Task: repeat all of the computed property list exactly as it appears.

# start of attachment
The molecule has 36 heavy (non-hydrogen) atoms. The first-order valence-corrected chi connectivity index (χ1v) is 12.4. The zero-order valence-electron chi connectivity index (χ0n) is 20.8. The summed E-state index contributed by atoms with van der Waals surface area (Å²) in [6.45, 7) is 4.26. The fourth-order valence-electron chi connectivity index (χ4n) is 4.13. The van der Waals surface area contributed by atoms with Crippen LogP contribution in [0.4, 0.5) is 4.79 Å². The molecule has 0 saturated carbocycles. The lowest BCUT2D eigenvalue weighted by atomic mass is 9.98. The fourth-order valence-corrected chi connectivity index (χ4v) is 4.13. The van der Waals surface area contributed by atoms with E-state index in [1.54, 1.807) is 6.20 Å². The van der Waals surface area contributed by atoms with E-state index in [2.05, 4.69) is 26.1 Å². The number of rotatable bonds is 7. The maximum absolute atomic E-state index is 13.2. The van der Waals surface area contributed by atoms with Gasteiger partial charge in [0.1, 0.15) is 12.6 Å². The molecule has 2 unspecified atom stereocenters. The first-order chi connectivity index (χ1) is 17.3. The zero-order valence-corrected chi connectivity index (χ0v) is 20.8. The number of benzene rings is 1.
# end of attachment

The molecule has 36 heavy (non-hydrogen) atoms. The first-order valence-corrected chi connectivity index (χ1v) is 12.4. The zero-order valence-electron chi connectivity index (χ0n) is 20.8. The summed E-state index contributed by atoms with van der Waals surface area (Å²) in [6.45, 7) is 4.26. The fourth-order valence-electron chi connectivity index (χ4n) is 4.13. The van der Waals surface area contributed by atoms with Crippen LogP contribution in [0.4, 0.5) is 4.79 Å². The molecule has 0 saturated carbocycles. The lowest BCUT2D eigenvalue weighted by atomic mass is 9.98. The fourth-order valence-corrected chi connectivity index (χ4v) is 4.13. The van der Waals surface area contributed by atoms with E-state index in [1.54, 1.807) is 6.20 Å². The van der Waals surface area contributed by atoms with E-state index in [2.05, 4.69) is 26.1 Å². The number of rotatable bonds is 7. The maximum absolute atomic E-state index is 13.2. The van der Waals surface area contributed by atoms with Gasteiger partial charge in [0.1, 0.15) is 12.6 Å². The molecule has 2 unspecified atom stereocenters. The first-order chi connectivity index (χ1) is 17.3. The zero-order valence-corrected chi connectivity index (χ0v) is 20.8. The number of benzene rings is 1.